What else is going on? Proposal for an exhibition
In spring/summer 2021, Berlin-based curators Arantxa Ciafrino and Max Weiland are planning a group exhibition titled "Was sonst so los ist" (engl.: “What else is going on”). The exhibition will bring together artistic voices that reflect and represent realities in times of crisis.
The history of our world is marked by crisis situations. It can be in a larger context, such as the world economic crisis in the 1920s on an international level, or the national crisis in Brazil, triggered by the election of Jair Bolsonaro in 2018 and the subsequent threats that this episode represents in a democratic system. With the outbreak of the Corona pandemic, a large part of the world was faced with a border-crossing crisis, which had not occurred for decades.
News channels play a particularly important role in times of crisis. We assume that they will inform us objectively and holistically about important content. Through the bias within reporting, they also influence what we consider "important" and "worthy of recognition". The fact that they act based on financial and political interests seems to go down particularly well in times of need and we seem to forget that we cannot rely exclusively on their statements.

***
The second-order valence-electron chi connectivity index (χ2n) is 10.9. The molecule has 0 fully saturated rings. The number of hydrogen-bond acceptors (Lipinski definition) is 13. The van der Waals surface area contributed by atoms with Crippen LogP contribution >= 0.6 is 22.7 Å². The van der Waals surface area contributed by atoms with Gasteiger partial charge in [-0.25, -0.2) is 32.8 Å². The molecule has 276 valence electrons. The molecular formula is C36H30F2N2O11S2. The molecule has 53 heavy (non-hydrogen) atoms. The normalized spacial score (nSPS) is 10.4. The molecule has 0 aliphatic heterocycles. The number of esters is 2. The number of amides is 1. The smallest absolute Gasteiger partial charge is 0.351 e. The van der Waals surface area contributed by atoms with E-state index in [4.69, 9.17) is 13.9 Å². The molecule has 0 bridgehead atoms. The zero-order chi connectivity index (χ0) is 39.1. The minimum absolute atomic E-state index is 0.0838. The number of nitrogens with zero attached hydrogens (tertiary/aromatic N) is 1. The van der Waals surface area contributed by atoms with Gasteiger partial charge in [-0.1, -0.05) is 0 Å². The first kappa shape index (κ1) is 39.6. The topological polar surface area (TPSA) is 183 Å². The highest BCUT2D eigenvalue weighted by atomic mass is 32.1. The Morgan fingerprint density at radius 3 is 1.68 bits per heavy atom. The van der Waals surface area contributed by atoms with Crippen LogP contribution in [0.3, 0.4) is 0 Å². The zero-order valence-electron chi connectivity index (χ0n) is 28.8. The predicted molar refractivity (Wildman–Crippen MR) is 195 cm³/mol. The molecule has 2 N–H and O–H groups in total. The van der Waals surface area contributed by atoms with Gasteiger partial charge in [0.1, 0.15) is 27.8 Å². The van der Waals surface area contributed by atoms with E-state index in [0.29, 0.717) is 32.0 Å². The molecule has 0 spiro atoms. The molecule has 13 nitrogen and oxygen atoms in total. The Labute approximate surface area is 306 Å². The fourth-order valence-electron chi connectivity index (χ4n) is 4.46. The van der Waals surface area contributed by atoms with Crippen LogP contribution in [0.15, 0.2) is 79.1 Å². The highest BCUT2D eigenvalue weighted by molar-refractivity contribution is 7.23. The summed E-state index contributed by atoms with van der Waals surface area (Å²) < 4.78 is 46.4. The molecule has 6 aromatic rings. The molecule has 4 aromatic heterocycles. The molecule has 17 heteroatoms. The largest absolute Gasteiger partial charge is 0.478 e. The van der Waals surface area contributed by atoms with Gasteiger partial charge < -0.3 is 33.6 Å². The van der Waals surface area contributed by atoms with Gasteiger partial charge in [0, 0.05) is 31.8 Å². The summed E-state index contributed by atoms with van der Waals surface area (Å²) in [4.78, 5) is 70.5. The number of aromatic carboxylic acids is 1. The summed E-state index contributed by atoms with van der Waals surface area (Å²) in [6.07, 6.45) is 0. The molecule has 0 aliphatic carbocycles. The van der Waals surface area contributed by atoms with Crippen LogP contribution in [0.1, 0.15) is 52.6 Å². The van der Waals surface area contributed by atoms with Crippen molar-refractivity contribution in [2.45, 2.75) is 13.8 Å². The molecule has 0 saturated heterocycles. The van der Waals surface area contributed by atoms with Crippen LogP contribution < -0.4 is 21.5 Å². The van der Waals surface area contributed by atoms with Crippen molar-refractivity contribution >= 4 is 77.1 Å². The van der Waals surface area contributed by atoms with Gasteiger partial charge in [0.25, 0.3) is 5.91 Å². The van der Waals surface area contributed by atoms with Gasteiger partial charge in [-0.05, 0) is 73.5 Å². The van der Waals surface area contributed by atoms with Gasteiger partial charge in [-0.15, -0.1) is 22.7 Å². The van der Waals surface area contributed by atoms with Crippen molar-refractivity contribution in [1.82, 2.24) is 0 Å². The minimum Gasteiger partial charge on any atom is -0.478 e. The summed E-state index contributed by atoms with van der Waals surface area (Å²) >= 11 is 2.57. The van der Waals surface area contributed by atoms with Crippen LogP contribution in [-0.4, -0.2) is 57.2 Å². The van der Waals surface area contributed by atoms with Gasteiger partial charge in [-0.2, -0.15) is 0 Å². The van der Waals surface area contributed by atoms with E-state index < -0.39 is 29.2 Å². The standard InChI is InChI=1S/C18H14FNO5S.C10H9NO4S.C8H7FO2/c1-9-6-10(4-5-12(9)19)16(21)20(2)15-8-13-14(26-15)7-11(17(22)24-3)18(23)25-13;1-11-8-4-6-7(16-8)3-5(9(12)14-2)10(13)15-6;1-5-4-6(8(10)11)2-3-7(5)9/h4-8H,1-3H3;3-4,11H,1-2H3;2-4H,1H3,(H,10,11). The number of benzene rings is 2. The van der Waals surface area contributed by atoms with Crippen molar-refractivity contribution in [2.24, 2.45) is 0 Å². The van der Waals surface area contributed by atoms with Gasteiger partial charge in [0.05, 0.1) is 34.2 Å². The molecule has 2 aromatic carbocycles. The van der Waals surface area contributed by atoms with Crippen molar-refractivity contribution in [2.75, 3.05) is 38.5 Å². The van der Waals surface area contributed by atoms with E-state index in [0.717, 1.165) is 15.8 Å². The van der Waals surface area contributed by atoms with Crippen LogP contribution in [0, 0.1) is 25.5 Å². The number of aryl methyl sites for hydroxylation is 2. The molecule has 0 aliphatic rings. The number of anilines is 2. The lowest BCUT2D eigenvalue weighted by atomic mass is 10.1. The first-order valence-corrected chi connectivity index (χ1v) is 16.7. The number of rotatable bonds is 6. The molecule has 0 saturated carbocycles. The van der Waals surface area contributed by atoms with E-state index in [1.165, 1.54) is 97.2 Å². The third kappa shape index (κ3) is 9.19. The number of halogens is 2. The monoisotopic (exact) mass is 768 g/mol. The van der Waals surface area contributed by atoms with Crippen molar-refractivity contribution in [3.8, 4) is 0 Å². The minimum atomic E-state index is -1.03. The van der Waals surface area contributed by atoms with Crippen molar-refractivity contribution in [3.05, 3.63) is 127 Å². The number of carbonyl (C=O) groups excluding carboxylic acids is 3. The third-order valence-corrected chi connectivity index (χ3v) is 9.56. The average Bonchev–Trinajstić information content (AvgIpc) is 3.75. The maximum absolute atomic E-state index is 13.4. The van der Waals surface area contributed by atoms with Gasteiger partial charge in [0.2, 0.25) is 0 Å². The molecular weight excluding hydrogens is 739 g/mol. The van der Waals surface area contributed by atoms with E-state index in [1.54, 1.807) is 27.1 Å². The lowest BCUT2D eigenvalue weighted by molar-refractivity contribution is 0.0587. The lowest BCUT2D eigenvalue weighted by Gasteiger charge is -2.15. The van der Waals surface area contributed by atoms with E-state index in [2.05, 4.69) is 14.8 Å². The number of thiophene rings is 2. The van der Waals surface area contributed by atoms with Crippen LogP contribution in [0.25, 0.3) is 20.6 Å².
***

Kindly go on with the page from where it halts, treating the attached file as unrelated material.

The exhibition derives its name from a show created by Die Tagesschau - Germany’s biggest news outlet. During the peak of the pandemic the channel created a format for social media called “Was sonst so los ist” (What else is going on), intended to highlight world issues and explain them in one sentence. We find the thought of distilling such complex issues into a single sentence to be evasive and silencing to those already underrepresented in the Media. Solidarity of Europe begins with highlighting the experiences of all of its people. Our goal is to be an example of how to better create dialogue regarding these issues.
For this group exhibition, we would like to give international multimedia artists the opportunity to present a piece that deals with critical moments in history that have affected people’s lives, such as the current COVID-19 pandemic. The aim is to make visible underrepresented realities that get overshadowed during times of crisis. The aim of the exhibition is to use art to gain a new and individual insight into a topic, to expand our knowledge of events or perhaps even to revise false knowledge. It is our intention as curators to foster artists that present to the public realities not commonly seen or contemplated by the biggest and most important media and informative channels. Through this exhibition, we intend to encourage other artists, curators, art spaces and institutions to reflect and support actions within the art field to be aware and actively respond to a history of oppression and silencing of certain groups of society.
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